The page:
|~Crowns and Bridges~
A crown can help in the following ways:
*Replace a large filling when there isn't enough tooth
*Protect a weak tooth from fracturing
*Restore a fractured tooth
*Attach a bridge
*Cover a dental implant
*Cover a discolored or poorly shaped tooth
*Cover a tooth that has had root canal treatment
|A crown has a tooth-like shape and structure for function. It fits over a portion of
you existing tooth or implant. Porcelain or ceramic crowns can be matched to the
color of your natural teeth. Crowns can be made out of different types of materials
they are: gold and metal alloys, acrylic, porcelain and ceramic. Alloys are generally
stronger than porcelain and may be recommended for back teeth. Porcelain bonded
to a metal shell is often used because it is both strong and attractive.
|On your first appointment they will first take an impression of your tooth, this
will be used to make the temporary crown or bridge. The Dr. will then do a
preparation of the tooth or teeth by grinding it down to make room for the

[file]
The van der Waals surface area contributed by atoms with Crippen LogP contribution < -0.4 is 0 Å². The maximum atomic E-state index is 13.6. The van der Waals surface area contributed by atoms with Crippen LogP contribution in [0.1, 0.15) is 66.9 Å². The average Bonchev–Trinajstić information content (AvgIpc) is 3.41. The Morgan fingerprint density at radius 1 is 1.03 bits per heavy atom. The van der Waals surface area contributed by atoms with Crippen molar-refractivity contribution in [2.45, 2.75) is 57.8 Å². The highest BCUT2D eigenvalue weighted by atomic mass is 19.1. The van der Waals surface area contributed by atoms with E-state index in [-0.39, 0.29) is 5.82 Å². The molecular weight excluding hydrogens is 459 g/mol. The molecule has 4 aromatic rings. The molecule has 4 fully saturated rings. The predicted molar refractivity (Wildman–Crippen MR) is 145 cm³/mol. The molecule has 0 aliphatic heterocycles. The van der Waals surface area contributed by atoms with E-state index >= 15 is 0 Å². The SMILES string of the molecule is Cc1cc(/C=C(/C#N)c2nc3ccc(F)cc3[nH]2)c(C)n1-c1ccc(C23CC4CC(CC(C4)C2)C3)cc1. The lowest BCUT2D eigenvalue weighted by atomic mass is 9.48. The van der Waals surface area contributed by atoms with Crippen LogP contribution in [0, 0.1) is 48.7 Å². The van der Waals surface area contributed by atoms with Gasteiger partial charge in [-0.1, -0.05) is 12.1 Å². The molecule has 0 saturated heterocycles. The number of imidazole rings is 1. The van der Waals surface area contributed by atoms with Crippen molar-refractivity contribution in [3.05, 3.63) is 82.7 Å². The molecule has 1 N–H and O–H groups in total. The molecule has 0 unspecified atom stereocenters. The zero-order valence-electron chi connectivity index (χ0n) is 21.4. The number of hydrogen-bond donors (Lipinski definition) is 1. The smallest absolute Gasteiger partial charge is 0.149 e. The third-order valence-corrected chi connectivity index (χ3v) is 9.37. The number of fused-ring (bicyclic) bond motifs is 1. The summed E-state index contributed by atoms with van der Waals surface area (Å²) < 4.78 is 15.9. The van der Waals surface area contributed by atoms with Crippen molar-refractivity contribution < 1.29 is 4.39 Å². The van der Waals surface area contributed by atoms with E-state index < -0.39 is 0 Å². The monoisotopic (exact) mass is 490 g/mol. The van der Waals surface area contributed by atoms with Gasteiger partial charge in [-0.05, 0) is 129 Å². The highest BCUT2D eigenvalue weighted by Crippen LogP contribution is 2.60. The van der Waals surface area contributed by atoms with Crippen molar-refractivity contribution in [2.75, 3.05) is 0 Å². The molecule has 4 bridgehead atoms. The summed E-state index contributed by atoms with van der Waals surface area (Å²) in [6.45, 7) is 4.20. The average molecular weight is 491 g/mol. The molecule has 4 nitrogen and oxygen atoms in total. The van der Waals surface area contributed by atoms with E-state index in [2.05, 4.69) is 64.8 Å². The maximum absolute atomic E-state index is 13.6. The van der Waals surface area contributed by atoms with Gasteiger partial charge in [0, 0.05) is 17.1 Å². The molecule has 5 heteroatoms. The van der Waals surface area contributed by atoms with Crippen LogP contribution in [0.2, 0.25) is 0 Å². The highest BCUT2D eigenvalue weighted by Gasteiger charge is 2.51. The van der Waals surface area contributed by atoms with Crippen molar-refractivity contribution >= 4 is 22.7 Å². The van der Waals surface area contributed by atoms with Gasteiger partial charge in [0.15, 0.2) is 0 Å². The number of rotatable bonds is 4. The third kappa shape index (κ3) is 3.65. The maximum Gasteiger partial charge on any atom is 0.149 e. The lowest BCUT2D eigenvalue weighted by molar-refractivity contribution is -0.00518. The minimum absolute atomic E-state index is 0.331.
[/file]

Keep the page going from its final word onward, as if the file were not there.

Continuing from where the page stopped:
crown or bridge to fit on the top of it. You will need to make a choice of what
you want your crown or bridge to look like. If porcelain is to be used, we will
determine the correct shade for the crown or bridge to match the color of your
existing teeth. We then take another impression of the prepared tooth or teeth.
Using this impression, a dental lab then makes your crown or bridge, in the
material you specify. A temporary crown or bridge will be put in place to cover
the prepared tooth or teeth while the permanent crown or bridge is being made.
In about 2 to 3 weeks, when the permanent crown or bridge is ready, you will
come back for a second appointment. The temporary crown or bridge is
removed, and the new crown or bridge is permanently cemented over your
prepared tooth or teeth.
|A bridge may be recommended if you're missing one
or more teeth. Gaps left by missing teeth can
eventually cause the remaining teeth to rotate or shift
into the empty spaces. This can cause a bad bite
and/or crooked teeth. The imbalance caused by
missing teeth can also lead to gum disease and
temporomandibular joint (TMJ) disorders.
|Dr. Keith S. West, DMD